Caesar primo et propter multitudinem hostium et propter eximiam opinionem virtutis proelio supersedere statuit: cotidie tamen equestribus proeliis, quid hostis virtute posset et quid nostri auderent, periclitabatur. Ubi nostros non esse inferiores intellexit, loco pro castris ad aciem instruendam natura opportuno atque idoneo, quod is collis, ubi castra posita erant, paululum ex planitie editus tantum adversus in latitudinem patebat quantum loci acies instructa occupare potera, atque ex utraque parte lateris deiectus habebat et in frontem leniter fastigatus paulatim ad planitiem redibat, ab utroque latere eius collis transversam fossam obducit circiter passuum quadringentorum, et ad extremas fossas castella constituit ibique tormenta collocavit, ne, cum aciem instruxisset, hostes, quod tantum multitudine poterant, ab leteribus pugnantes suos circumvenire possent. Hoc facto duabus legionibus quas proxime conscripserat in castris relictis, ut, si quo opus esset, subsidio duci possent, reliquas sex legiones pro castris in acie constituit. Hostes item suas copias ex castris eductas instruxerant.
At first Caesar determined, because of the vast numbers of the enemy and their excellent reputation for valour, to avoid an engagement. By cavalry combats, however, he sought daily to prove what the valour of the enemy could do and what our men could dare. Then, perceiving that our men were not inferior, he chose a ground before the camp naturally suitable and appropriate for forming line of battle; for the hill where the camp had been pitched, standing up but a little from the plain, offered to the front as broad a space as a line deployed could occupy; on either flank it fell away, while in front by a gentle slope it came down gradually to the level of the plain. On either flank of that hill he dug at right angles1 a protecting trench of about four hundred paces, and at the ends of the trenches he constructed forts and there posted his artillery, so that, when he had formed line, the enemy might not be able, because of their great superiority of numbers, to surround the Romans fighting on the flanks. This done, he left in camp the two legions he had last enrolled, that they might be brought up in support whenever needed, and he put the remaining six in line of battle before the camp. The enemy likewise had led their forces out of camp and drawn them up.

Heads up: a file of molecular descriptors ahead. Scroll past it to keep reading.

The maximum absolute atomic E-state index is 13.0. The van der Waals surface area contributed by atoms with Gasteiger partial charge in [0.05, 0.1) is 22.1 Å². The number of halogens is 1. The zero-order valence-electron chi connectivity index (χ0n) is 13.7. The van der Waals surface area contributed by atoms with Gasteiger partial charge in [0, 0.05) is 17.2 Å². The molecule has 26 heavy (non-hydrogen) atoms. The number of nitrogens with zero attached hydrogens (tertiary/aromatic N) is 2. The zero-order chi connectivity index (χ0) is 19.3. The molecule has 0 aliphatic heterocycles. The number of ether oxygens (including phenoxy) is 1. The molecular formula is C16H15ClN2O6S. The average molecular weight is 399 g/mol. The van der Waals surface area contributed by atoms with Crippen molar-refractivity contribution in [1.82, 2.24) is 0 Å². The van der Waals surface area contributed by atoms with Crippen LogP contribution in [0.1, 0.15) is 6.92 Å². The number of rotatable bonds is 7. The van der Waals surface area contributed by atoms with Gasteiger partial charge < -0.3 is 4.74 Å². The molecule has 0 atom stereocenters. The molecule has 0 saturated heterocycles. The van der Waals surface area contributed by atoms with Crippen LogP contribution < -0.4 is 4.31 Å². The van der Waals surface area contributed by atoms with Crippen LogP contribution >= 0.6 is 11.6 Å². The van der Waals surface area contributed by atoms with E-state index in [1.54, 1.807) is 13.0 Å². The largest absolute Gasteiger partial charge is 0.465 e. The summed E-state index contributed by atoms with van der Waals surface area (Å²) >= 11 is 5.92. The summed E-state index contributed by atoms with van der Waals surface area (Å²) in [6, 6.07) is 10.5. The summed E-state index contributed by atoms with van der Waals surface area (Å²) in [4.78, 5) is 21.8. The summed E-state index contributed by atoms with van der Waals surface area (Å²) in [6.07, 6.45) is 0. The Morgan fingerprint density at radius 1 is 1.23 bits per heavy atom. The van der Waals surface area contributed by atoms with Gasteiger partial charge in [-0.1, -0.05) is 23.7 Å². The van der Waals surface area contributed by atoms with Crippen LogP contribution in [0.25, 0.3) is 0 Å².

1i.e., to his line
Translation and notes by H.J. Edwards
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